*Spinello Antinori, Anna Maria Peri, Laura Milazzo [email protected]
Dipartimento di Scienze Biomediche e Cliniche Luigi Sacco, Università degli Studi di Milano, Italy 1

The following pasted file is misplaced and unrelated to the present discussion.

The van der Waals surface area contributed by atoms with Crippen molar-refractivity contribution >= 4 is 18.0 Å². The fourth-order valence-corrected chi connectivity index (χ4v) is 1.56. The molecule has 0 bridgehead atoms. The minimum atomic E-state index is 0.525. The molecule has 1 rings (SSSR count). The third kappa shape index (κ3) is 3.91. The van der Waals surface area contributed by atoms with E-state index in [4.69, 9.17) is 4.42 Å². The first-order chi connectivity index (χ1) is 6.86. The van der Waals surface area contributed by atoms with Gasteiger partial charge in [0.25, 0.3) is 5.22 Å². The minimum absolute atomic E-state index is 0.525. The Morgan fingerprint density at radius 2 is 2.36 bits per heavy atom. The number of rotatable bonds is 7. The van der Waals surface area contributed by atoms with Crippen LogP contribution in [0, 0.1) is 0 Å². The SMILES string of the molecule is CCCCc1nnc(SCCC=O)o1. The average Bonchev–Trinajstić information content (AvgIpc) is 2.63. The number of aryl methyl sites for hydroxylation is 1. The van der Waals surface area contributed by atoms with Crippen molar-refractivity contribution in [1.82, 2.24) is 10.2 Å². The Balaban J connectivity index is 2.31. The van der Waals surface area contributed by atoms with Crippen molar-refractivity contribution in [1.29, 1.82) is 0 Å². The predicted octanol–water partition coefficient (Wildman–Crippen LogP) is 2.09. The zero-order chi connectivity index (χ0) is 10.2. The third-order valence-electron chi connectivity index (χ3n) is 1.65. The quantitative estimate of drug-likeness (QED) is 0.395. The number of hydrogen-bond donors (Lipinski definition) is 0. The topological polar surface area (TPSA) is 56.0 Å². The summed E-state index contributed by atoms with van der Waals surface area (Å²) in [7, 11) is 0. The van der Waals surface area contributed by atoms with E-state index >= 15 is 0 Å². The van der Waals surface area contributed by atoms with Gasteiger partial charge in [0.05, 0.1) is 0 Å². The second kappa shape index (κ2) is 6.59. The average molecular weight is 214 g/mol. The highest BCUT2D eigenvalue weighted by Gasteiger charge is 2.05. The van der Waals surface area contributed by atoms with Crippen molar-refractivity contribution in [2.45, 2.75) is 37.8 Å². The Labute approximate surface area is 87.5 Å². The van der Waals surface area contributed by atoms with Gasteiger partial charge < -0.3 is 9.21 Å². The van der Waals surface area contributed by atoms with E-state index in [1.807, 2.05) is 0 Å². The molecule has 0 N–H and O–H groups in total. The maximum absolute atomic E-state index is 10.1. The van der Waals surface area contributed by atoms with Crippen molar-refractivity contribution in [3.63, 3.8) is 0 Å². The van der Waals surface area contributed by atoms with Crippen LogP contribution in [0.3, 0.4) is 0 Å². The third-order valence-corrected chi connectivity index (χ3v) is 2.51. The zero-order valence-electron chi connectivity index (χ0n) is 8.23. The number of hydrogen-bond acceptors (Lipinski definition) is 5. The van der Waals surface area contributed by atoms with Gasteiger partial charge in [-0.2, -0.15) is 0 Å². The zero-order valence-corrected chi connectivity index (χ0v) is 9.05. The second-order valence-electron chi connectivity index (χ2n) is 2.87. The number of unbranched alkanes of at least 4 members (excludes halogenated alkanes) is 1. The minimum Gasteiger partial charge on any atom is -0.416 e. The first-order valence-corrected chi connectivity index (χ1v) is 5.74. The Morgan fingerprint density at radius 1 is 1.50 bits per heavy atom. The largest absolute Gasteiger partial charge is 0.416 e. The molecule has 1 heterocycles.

Okike IO, Ribeira S, Ramsay ME, Heath PT, Sharland M, Ladhani SN. Trends in bacterial, mycobacterial, and fungal meningitis in England and Wales 2004–11: an observational study. Lancet Infect Dis 2014; 14: 301–07. Antinori S. New insights into HIV/AIDSassociated cryptococcosis. ISRN AIDS 2013; 2013: 471363. Antinori S, Ridolfo AL, Fasan M, et al. AIDS-associated cryptococcosis: a comparison of epidemiology, clinical features and out come in the pre-and post-HAART eras. Experience of a single centre in Italy. HIV Med 2009; 10: 6–11. The UK Collaborative HIV Cohort (CHIC) Study Steering Committee. HIV-associated central nervous system diseases in the recent combination antiretroviral therapy era. Eur J Neurol 2011; 18: 527–34. Patel S, Shin GY, Wijewardana J, et al. The prevalence of cryptococcal antigenemia in newly diagnosed HIV patients in a southwest London cohort. J Infect 2013; 66: 75–79. Pyrgos V, Seitz AI, Steiner CA, Prevots DR, Williamson PR. Epidemiology of cryptococcal meningitis in the US: 1997–2009. PLoS One 2013; 8: e56269. Voice RA, Bradley SF, Sangeorzan JA, Kauﬀman CA. Chronic candidal meningitis: an uncommon manifestation of candidiasis. Clin Infect Dis 1994; 19: 60–66.